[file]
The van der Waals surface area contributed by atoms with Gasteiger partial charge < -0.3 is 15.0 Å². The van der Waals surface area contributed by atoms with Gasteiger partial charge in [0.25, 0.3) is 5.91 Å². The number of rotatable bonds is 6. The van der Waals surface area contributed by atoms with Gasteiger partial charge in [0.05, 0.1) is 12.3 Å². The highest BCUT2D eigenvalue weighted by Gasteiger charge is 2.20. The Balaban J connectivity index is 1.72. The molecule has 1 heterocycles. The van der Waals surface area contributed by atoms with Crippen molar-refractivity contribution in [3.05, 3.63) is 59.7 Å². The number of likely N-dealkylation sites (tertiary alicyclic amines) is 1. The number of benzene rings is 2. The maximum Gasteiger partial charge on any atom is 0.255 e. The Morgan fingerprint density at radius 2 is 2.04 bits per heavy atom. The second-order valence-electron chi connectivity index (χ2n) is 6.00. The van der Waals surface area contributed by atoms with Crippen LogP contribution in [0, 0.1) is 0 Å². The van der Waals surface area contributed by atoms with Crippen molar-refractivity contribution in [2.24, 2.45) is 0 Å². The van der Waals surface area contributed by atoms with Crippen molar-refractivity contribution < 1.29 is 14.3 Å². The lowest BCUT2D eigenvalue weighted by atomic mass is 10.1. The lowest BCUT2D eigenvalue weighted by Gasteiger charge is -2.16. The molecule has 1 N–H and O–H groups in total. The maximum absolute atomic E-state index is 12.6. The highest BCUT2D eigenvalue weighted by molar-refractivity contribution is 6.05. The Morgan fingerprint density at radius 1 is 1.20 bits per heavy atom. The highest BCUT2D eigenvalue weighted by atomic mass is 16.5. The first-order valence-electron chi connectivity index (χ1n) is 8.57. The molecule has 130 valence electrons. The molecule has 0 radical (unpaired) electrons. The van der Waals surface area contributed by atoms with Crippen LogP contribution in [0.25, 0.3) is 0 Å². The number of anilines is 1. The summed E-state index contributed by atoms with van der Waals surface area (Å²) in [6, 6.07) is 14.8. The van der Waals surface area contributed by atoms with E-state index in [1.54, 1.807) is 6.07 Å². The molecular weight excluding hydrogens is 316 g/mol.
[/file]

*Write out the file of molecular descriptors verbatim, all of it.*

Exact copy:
The van der Waals surface area contributed by atoms with Gasteiger partial charge < -0.3 is 15.0 Å². The van der Waals surface area contributed by atoms with Gasteiger partial charge in [0.25, 0.3) is 5.91 Å². The number of rotatable bonds is 6. The van der Waals surface area contributed by atoms with Gasteiger partial charge in [0.05, 0.1) is 12.3 Å². The highest BCUT2D eigenvalue weighted by Gasteiger charge is 2.20. The Balaban J connectivity index is 1.72. The molecule has 1 heterocycles. The van der Waals surface area contributed by atoms with Crippen molar-refractivity contribution in [3.05, 3.63) is 59.7 Å². The number of likely N-dealkylation sites (tertiary alicyclic amines) is 1. The number of benzene rings is 2. The maximum Gasteiger partial charge on any atom is 0.255 e. The Morgan fingerprint density at radius 2 is 2.04 bits per heavy atom. The second-order valence-electron chi connectivity index (χ2n) is 6.00. The van der Waals surface area contributed by atoms with Crippen LogP contribution in [0, 0.1) is 0 Å². The van der Waals surface area contributed by atoms with Crippen molar-refractivity contribution in [2.24, 2.45) is 0 Å². The van der Waals surface area contributed by atoms with Crippen molar-refractivity contribution < 1.29 is 14.3 Å². The lowest BCUT2D eigenvalue weighted by atomic mass is 10.1. The lowest BCUT2D eigenvalue weighted by Gasteiger charge is -2.16. The molecule has 1 N–H and O–H groups in total. The maximum absolute atomic E-state index is 12.6. The highest BCUT2D eigenvalue weighted by molar-refractivity contribution is 6.05. The Morgan fingerprint density at radius 1 is 1.20 bits per heavy atom. The highest BCUT2D eigenvalue weighted by atomic mass is 16.5. The first-order valence-electron chi connectivity index (χ1n) is 8.57. The molecule has 130 valence electrons. The molecule has 0 radical (unpaired) electrons. The van der Waals surface area contributed by atoms with Crippen LogP contribution in [0.25, 0.3) is 0 Å². The number of anilines is 1. The summed E-state index contributed by atoms with van der Waals surface area (Å²) in [6, 6.07) is 14.8. The van der Waals surface area contributed by atoms with E-state index in [1.54, 1.807) is 6.07 Å². The molecular weight excluding hydrogens is 316 g/mol.